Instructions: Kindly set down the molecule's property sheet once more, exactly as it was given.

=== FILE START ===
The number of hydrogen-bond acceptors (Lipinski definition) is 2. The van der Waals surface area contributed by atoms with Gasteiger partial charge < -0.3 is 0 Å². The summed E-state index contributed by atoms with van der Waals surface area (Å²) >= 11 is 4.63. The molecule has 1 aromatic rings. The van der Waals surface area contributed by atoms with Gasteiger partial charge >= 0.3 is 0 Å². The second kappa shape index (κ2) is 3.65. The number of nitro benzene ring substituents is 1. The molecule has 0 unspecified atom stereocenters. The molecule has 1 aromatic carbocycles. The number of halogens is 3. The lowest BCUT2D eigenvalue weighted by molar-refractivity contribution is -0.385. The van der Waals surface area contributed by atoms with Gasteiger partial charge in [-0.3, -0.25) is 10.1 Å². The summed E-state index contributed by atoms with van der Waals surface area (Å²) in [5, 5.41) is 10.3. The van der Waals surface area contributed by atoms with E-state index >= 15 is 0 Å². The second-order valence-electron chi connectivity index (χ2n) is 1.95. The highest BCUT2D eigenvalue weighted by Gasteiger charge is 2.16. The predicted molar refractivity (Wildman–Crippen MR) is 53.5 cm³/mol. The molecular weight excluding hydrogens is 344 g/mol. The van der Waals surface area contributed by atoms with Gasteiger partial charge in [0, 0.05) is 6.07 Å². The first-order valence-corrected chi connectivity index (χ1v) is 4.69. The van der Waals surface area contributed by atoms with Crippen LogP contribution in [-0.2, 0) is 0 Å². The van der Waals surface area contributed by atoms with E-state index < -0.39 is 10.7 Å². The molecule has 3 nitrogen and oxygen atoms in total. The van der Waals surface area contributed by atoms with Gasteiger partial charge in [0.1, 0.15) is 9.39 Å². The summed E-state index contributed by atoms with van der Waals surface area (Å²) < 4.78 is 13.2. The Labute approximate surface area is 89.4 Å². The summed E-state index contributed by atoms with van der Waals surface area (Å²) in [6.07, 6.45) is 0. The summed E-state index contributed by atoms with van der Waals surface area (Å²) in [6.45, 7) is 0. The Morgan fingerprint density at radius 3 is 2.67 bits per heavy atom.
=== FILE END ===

The number of hydrogen-bond acceptors (Lipinski definition) is 2. The van der Waals surface area contributed by atoms with Gasteiger partial charge < -0.3 is 0 Å². The summed E-state index contributed by atoms with van der Waals surface area (Å²) >= 11 is 4.63. The molecule has 1 aromatic rings. The van der Waals surface area contributed by atoms with Gasteiger partial charge >= 0.3 is 0 Å². The second kappa shape index (κ2) is 3.65. The number of nitro benzene ring substituents is 1. The molecule has 0 unspecified atom stereocenters. The molecule has 1 aromatic carbocycles. The number of halogens is 3. The lowest BCUT2D eigenvalue weighted by molar-refractivity contribution is -0.385. The van der Waals surface area contributed by atoms with Gasteiger partial charge in [-0.3, -0.25) is 10.1 Å². The summed E-state index contributed by atoms with van der Waals surface area (Å²) in [5, 5.41) is 10.3. The van der Waals surface area contributed by atoms with E-state index >= 15 is 0 Å². The second-order valence-electron chi connectivity index (χ2n) is 1.95. The highest BCUT2D eigenvalue weighted by Gasteiger charge is 2.16. The predicted molar refractivity (Wildman–Crippen MR) is 53.5 cm³/mol. The molecular weight excluding hydrogens is 344 g/mol. The van der Waals surface area contributed by atoms with Gasteiger partial charge in [0, 0.05) is 6.07 Å². The first-order valence-corrected chi connectivity index (χ1v) is 4.69. The van der Waals surface area contributed by atoms with Crippen LogP contribution in [-0.2, 0) is 0 Å². The van der Waals surface area contributed by atoms with E-state index < -0.39 is 10.7 Å². The molecule has 3 nitrogen and oxygen atoms in total. The van der Waals surface area contributed by atoms with Gasteiger partial charge in [0.1, 0.15) is 9.39 Å². The summed E-state index contributed by atoms with van der Waals surface area (Å²) < 4.78 is 13.2. The Labute approximate surface area is 89.4 Å². The summed E-state index contributed by atoms with van der Waals surface area (Å²) in [6.07, 6.45) is 0. The summed E-state index contributed by atoms with van der Waals surface area (Å²) in [6.45, 7) is 0. The Morgan fingerprint density at radius 3 is 2.67 bits per heavy atom.